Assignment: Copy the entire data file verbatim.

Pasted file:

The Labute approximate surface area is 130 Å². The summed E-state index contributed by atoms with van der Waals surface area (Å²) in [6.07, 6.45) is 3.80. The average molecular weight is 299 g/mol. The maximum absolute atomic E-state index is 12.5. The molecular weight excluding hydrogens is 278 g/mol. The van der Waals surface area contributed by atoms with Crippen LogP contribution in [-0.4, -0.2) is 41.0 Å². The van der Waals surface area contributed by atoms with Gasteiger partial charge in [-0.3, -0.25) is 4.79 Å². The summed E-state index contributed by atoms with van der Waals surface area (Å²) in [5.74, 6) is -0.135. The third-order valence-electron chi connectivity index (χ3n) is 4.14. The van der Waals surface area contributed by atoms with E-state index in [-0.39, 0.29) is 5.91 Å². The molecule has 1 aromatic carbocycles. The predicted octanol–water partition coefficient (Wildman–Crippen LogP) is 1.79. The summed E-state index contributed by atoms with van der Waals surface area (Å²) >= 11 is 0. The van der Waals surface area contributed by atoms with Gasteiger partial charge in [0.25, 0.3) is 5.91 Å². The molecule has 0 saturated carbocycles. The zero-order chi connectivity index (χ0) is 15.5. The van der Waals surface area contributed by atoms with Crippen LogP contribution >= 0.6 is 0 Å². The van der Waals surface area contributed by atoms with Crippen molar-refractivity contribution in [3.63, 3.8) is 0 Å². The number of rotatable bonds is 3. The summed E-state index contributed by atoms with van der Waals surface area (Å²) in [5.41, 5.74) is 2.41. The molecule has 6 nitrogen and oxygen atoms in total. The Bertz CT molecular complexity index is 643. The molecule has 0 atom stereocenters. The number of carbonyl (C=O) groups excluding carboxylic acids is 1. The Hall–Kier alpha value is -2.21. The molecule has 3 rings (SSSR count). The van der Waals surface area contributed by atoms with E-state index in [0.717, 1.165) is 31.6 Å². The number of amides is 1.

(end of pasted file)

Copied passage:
The Labute approximate surface area is 130 Å². The summed E-state index contributed by atoms with van der Waals surface area (Å²) in [6.07, 6.45) is 3.80. The average molecular weight is 299 g/mol. The maximum absolute atomic E-state index is 12.5. The molecular weight excluding hydrogens is 278 g/mol. The van der Waals surface area contributed by atoms with Crippen LogP contribution in [-0.4, -0.2) is 41.0 Å². The van der Waals surface area contributed by atoms with Gasteiger partial charge in [-0.3, -0.25) is 4.79 Å². The summed E-state index contributed by atoms with van der Waals surface area (Å²) in [5.74, 6) is -0.135. The third-order valence-electron chi connectivity index (χ3n) is 4.14. The van der Waals surface area contributed by atoms with E-state index in [-0.39, 0.29) is 5.91 Å². The molecule has 1 aromatic carbocycles. The predicted octanol–water partition coefficient (Wildman–Crippen LogP) is 1.79. The summed E-state index contributed by atoms with van der Waals surface area (Å²) >= 11 is 0. The van der Waals surface area contributed by atoms with Gasteiger partial charge in [0.25, 0.3) is 5.91 Å². The molecule has 0 saturated carbocycles. The zero-order chi connectivity index (χ0) is 15.5. The van der Waals surface area contributed by atoms with Crippen LogP contribution >= 0.6 is 0 Å². The van der Waals surface area contributed by atoms with Crippen molar-refractivity contribution in [3.63, 3.8) is 0 Å². The number of rotatable bonds is 3. The summed E-state index contributed by atoms with van der Waals surface area (Å²) in [5.41, 5.74) is 2.41. The molecule has 6 nitrogen and oxygen atoms in total. The Bertz CT molecular complexity index is 643. The molecule has 0 atom stereocenters. The number of carbonyl (C=O) groups excluding carboxylic acids is 1. The Hall–Kier alpha value is -2.21. The molecule has 3 rings (SSSR count). The van der Waals surface area contributed by atoms with E-state index in [0.717, 1.165) is 31.6 Å². The number of amides is 1.